They’re not all one voice,
but they are all part of one choir.
And they’re all singing the same song.
As Christians, we would say that they’re all singing
the song of the glory of God—magnificence of God.
How God creates the world, how God rescues the world, how God shares his limitless life and love and joy with the world.
That’s the story the Bible is telling.
That’s the song the choir is singing.
Over the summer, we were exploring the Gospel of Mark.
And that’s one of those voices in the choir where we can clearly hear some of the main themes and melodies of the song.
I mean—we were following God-in-the-flesh around and watching what the world looks like when things are he wants them to be.
But now over the next eight weeks or so, I thought we could listen to another voice in the choir— someone singing a different part.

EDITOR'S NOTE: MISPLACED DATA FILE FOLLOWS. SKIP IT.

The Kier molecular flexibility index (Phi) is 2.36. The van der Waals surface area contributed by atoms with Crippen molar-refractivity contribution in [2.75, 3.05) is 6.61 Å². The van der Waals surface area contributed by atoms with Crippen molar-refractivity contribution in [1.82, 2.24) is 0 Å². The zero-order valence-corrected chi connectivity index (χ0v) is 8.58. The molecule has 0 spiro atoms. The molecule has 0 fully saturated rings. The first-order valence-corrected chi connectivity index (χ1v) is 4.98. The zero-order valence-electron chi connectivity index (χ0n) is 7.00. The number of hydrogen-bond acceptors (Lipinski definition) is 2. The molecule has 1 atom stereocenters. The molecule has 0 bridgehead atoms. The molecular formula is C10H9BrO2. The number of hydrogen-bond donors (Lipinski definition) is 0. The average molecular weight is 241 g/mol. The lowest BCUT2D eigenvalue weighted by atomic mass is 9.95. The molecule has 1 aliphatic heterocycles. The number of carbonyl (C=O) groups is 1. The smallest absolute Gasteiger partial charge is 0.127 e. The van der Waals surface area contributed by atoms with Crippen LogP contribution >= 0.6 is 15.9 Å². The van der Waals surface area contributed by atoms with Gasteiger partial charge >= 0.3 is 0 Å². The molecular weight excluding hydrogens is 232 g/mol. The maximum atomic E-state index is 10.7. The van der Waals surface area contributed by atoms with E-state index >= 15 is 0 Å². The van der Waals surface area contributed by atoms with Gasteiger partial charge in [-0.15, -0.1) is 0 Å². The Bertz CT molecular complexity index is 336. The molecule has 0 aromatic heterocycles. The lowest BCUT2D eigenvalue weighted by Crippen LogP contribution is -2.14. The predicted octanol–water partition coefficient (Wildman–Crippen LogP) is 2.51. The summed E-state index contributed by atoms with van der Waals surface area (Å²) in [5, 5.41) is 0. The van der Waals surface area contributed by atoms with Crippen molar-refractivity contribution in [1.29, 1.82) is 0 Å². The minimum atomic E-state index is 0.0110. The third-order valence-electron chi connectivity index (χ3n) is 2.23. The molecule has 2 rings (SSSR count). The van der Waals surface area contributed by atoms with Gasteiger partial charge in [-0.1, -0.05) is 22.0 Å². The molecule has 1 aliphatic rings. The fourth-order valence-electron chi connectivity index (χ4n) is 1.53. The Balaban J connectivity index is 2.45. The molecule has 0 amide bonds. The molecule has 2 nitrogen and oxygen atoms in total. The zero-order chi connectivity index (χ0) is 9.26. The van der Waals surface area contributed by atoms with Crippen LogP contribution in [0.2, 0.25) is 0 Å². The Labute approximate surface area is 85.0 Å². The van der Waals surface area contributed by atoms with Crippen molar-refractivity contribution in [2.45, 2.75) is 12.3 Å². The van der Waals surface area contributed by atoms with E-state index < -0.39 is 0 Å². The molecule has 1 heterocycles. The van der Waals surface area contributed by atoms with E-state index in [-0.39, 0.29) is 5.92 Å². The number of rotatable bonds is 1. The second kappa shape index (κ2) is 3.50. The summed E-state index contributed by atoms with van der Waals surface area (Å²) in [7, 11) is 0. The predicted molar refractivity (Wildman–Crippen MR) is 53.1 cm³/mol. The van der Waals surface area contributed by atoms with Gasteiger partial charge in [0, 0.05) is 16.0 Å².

So we’re going to be exploring just a little bit of the book of Proverbs.
Here’s how the book begins:
(1.1-6) The proverbs of Solomon son of David, king of Israel:
for gaining wisdom and instruction;
for understanding words of insight;
for receiving instruction in prudent behavior,
doing what is right and just and fair;
for giving prudence to those who are simple,
knowledge and discretion to the young—
let the wise listen and add to their learning,
and let the discerning get guidance—
for understanding proverbs and parables,
the sayings and riddles of the wise.
The fear of the Lord is the beginning of knowledge,
but fools despise wisdom and instruction.
There’s a scene at the end of the movie National Treasure, where Nicolas Cage and Jon Voight and company find themselves in a massive treasure chamber.
As far the eye can see—
gold and artifacts and statues and treasure, treasure, treasure.
Maybe that’s the feeling we should have when open of Proverbs.
The riches and wisdom of Israel’s third king—King Solomon—are legendary,